On a bleak winter day in January 1994, I stood with my family on Red Square in Moscow, Russia. How did I get here!? I wondered.
As long as I could remember, the Soviet Union had been the enemy. But in 1989 the Berlin Wall had come down – along with the collapse of communism in Eastern Europe. Like falling dominos, next the Romanian Revolution led to the execution of the general secretary of the Romanian Communist Party, Nicolae Ceausescu and his wife, Elena. The Russian political reform movement perestroika had led to the dissolution of the Soviet Union. Communism had fallen, and the Cold War had ended between the United States and Russia. It was a new day, a new time, a new world!
The Russian openness policy glasnost, meaning openness, was blowing like a spring breeze through a country desperate for change. The new Russian government was inviting teams from the West to help train Russian public-school teachers to teach Christian morals and ethics they could then pass on to their students. Our team realized we had a great challenge ahead of us. How do you teach ethics to a people who grew up under communism and did not trust their own government? People with a long history of isolation from the West? People with a distorted idea of God or even complete disbelief in His existence? We accepted the one-year challenge.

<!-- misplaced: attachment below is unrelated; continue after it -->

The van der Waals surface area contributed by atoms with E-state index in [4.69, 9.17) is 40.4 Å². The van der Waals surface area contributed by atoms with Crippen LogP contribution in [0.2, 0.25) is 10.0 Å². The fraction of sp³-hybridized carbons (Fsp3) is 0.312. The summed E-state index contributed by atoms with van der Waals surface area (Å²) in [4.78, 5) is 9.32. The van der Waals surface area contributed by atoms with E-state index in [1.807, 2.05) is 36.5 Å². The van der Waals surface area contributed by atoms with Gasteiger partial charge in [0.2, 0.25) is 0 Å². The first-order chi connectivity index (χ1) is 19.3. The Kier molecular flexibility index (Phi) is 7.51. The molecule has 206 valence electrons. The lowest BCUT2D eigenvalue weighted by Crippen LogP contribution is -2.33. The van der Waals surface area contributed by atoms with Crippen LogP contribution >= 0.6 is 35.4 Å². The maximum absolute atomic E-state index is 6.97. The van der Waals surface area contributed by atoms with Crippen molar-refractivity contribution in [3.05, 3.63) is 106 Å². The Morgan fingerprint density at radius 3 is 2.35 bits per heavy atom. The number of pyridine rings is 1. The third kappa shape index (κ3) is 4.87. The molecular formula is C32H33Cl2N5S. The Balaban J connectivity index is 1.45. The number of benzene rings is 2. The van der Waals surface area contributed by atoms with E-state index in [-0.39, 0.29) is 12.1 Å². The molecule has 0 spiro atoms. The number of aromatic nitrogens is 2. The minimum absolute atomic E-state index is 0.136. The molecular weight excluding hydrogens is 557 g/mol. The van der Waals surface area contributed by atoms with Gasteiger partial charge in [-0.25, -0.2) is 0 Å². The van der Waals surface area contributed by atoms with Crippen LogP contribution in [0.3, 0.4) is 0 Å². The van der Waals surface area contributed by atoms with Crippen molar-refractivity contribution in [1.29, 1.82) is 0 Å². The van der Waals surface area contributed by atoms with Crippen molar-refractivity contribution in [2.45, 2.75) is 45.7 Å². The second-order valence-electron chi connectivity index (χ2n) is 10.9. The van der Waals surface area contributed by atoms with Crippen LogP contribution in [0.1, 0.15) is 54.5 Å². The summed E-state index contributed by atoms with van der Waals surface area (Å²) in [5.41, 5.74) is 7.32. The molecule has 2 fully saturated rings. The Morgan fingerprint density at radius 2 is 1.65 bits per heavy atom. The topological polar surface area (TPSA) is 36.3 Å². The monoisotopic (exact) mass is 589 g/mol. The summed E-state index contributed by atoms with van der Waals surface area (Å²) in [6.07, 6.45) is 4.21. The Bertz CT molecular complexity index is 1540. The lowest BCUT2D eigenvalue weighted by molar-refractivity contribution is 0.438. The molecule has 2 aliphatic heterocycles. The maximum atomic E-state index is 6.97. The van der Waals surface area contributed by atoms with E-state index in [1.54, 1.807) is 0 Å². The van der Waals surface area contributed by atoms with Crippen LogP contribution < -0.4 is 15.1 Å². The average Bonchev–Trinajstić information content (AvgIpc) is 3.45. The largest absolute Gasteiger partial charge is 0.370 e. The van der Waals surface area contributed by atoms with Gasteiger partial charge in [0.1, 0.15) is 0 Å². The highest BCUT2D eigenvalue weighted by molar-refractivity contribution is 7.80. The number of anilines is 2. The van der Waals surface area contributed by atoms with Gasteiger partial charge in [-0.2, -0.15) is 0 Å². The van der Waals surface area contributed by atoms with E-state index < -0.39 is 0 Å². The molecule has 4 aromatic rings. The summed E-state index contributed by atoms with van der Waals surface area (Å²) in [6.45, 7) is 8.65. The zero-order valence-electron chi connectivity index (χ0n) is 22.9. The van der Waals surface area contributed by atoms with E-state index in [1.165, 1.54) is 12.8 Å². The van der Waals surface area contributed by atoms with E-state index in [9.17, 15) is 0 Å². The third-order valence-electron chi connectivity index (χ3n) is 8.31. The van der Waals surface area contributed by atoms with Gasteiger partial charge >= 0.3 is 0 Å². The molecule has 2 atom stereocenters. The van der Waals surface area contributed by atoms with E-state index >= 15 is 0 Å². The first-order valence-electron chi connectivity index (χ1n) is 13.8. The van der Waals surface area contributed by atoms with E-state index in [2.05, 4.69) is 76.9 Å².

We arrived at the cold, dingy airport in Moscow. I was terrified as we approached the customs officer, a gruff man sporting a bushy beard, long winter coat and fur hat. As he questioned our purpose in his country, I held tightly to the little hands of our three-year-old son, Isaiah, and our one-year-old daughter, Hannah. As we rode from the airport to the hotel, I felt I had stepped onto a movie scene from Doctor Zhivago set in the early 1900s. We passed old, dilapidated concrete apartment buildings, each one the same as the next. Small, boxy cars motored around us. Grey skies met the snow-covered landscape and bare birch trees. Street cleaners scraped the streets with dead tree branches or shoveled snow to clear a walkway for the people who hurried by. Despite the bleak landscape, we came with great hope and anticipation. What lay ahead, only God knew.